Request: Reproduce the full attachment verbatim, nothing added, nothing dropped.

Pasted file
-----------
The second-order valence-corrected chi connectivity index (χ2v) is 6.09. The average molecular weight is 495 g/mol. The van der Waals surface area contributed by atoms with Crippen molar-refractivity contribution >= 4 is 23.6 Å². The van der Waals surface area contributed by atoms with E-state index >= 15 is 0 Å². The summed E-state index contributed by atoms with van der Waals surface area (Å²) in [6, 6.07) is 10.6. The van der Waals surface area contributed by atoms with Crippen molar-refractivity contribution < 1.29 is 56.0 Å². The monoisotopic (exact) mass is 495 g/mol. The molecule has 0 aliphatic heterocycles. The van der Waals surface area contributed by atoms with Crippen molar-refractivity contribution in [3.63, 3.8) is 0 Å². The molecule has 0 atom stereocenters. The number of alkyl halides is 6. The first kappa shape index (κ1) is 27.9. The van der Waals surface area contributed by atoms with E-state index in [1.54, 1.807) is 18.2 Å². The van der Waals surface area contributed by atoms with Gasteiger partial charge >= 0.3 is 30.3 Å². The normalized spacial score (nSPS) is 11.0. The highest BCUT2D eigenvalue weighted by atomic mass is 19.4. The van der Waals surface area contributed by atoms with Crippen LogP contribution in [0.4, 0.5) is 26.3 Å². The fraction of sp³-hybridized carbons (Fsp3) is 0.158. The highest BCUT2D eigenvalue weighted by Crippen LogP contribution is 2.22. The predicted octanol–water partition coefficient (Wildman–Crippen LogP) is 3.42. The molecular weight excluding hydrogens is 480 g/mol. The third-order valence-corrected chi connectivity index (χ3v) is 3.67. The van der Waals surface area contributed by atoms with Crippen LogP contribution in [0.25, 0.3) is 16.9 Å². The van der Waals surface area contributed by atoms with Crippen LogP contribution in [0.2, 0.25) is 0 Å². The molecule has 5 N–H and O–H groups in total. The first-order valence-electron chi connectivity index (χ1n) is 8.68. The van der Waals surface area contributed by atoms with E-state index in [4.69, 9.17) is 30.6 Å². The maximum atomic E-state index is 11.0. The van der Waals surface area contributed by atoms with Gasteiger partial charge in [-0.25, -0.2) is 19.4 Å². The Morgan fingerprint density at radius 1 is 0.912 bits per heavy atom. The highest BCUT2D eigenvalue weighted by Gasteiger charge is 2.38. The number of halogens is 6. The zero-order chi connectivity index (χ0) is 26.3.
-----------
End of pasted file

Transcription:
The second-order valence-corrected chi connectivity index (χ2v) is 6.09. The average molecular weight is 495 g/mol. The van der Waals surface area contributed by atoms with Crippen molar-refractivity contribution >= 4 is 23.6 Å². The van der Waals surface area contributed by atoms with E-state index >= 15 is 0 Å². The summed E-state index contributed by atoms with van der Waals surface area (Å²) in [6, 6.07) is 10.6. The van der Waals surface area contributed by atoms with Crippen molar-refractivity contribution < 1.29 is 56.0 Å². The monoisotopic (exact) mass is 495 g/mol. The molecule has 0 aliphatic heterocycles. The van der Waals surface area contributed by atoms with Crippen molar-refractivity contribution in [3.63, 3.8) is 0 Å². The molecule has 0 atom stereocenters. The number of alkyl halides is 6. The first kappa shape index (κ1) is 27.9. The van der Waals surface area contributed by atoms with E-state index in [1.54, 1.807) is 18.2 Å². The van der Waals surface area contributed by atoms with Gasteiger partial charge >= 0.3 is 30.3 Å². The normalized spacial score (nSPS) is 11.0. The highest BCUT2D eigenvalue weighted by atomic mass is 19.4. The van der Waals surface area contributed by atoms with Crippen LogP contribution in [0.4, 0.5) is 26.3 Å². The fraction of sp³-hybridized carbons (Fsp3) is 0.158. The highest BCUT2D eigenvalue weighted by Crippen LogP contribution is 2.22. The predicted octanol–water partition coefficient (Wildman–Crippen LogP) is 3.42. The molecular weight excluding hydrogens is 480 g/mol. The third-order valence-corrected chi connectivity index (χ3v) is 3.67. The van der Waals surface area contributed by atoms with Crippen LogP contribution in [0.25, 0.3) is 16.9 Å². The van der Waals surface area contributed by atoms with Crippen LogP contribution in [0.2, 0.25) is 0 Å². The molecule has 5 N–H and O–H groups in total. The first-order valence-electron chi connectivity index (χ1n) is 8.68. The van der Waals surface area contributed by atoms with E-state index in [4.69, 9.17) is 30.6 Å². The maximum atomic E-state index is 11.0. The van der Waals surface area contributed by atoms with Gasteiger partial charge in [-0.25, -0.2) is 19.4 Å². The Morgan fingerprint density at radius 1 is 0.912 bits per heavy atom. The highest BCUT2D eigenvalue weighted by Gasteiger charge is 2.38. The number of halogens is 6. The zero-order chi connectivity index (χ0) is 26.3.